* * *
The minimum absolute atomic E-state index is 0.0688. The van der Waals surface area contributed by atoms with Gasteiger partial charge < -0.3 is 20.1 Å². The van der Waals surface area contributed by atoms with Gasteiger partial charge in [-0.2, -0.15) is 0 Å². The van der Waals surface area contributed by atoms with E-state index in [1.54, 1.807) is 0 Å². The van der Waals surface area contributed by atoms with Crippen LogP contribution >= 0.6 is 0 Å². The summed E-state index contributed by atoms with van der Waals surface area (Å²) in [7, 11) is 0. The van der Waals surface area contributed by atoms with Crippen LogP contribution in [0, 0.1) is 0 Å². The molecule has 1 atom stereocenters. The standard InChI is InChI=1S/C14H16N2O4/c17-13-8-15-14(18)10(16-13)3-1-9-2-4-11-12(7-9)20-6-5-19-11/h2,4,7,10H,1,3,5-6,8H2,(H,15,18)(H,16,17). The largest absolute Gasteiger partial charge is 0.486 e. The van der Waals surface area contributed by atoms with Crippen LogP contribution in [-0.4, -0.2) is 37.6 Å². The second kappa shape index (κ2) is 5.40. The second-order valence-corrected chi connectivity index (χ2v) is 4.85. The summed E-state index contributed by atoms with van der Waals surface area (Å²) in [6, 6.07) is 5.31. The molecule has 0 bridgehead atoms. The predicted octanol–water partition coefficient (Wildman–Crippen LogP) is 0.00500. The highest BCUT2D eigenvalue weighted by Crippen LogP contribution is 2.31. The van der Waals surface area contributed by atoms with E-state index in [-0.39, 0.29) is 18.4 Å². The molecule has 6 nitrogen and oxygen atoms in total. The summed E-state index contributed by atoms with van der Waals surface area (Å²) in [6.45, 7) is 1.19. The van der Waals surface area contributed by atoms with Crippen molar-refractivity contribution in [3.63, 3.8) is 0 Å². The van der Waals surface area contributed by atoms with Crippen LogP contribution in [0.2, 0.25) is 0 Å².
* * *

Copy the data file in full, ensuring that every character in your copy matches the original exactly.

The minimum absolute atomic E-state index is 0.0688. The van der Waals surface area contributed by atoms with Gasteiger partial charge < -0.3 is 20.1 Å². The van der Waals surface area contributed by atoms with Gasteiger partial charge in [-0.2, -0.15) is 0 Å². The van der Waals surface area contributed by atoms with E-state index in [1.54, 1.807) is 0 Å². The van der Waals surface area contributed by atoms with Crippen LogP contribution >= 0.6 is 0 Å². The summed E-state index contributed by atoms with van der Waals surface area (Å²) in [7, 11) is 0. The van der Waals surface area contributed by atoms with Crippen LogP contribution in [0, 0.1) is 0 Å². The molecule has 1 atom stereocenters. The standard InChI is InChI=1S/C14H16N2O4/c17-13-8-15-14(18)10(16-13)3-1-9-2-4-11-12(7-9)20-6-5-19-11/h2,4,7,10H,1,3,5-6,8H2,(H,15,18)(H,16,17). The largest absolute Gasteiger partial charge is 0.486 e. The van der Waals surface area contributed by atoms with Crippen LogP contribution in [-0.4, -0.2) is 37.6 Å². The second kappa shape index (κ2) is 5.40. The second-order valence-corrected chi connectivity index (χ2v) is 4.85. The summed E-state index contributed by atoms with van der Waals surface area (Å²) in [6, 6.07) is 5.31. The molecule has 0 bridgehead atoms. The predicted octanol–water partition coefficient (Wildman–Crippen LogP) is 0.00500. The highest BCUT2D eigenvalue weighted by Crippen LogP contribution is 2.31. The van der Waals surface area contributed by atoms with E-state index in [-0.39, 0.29) is 18.4 Å². The molecule has 6 nitrogen and oxygen atoms in total. The summed E-state index contributed by atoms with van der Waals surface area (Å²) in [6.45, 7) is 1.19. The van der Waals surface area contributed by atoms with Crippen molar-refractivity contribution in [3.63, 3.8) is 0 Å². The van der Waals surface area contributed by atoms with Crippen LogP contribution in [0.2, 0.25) is 0 Å².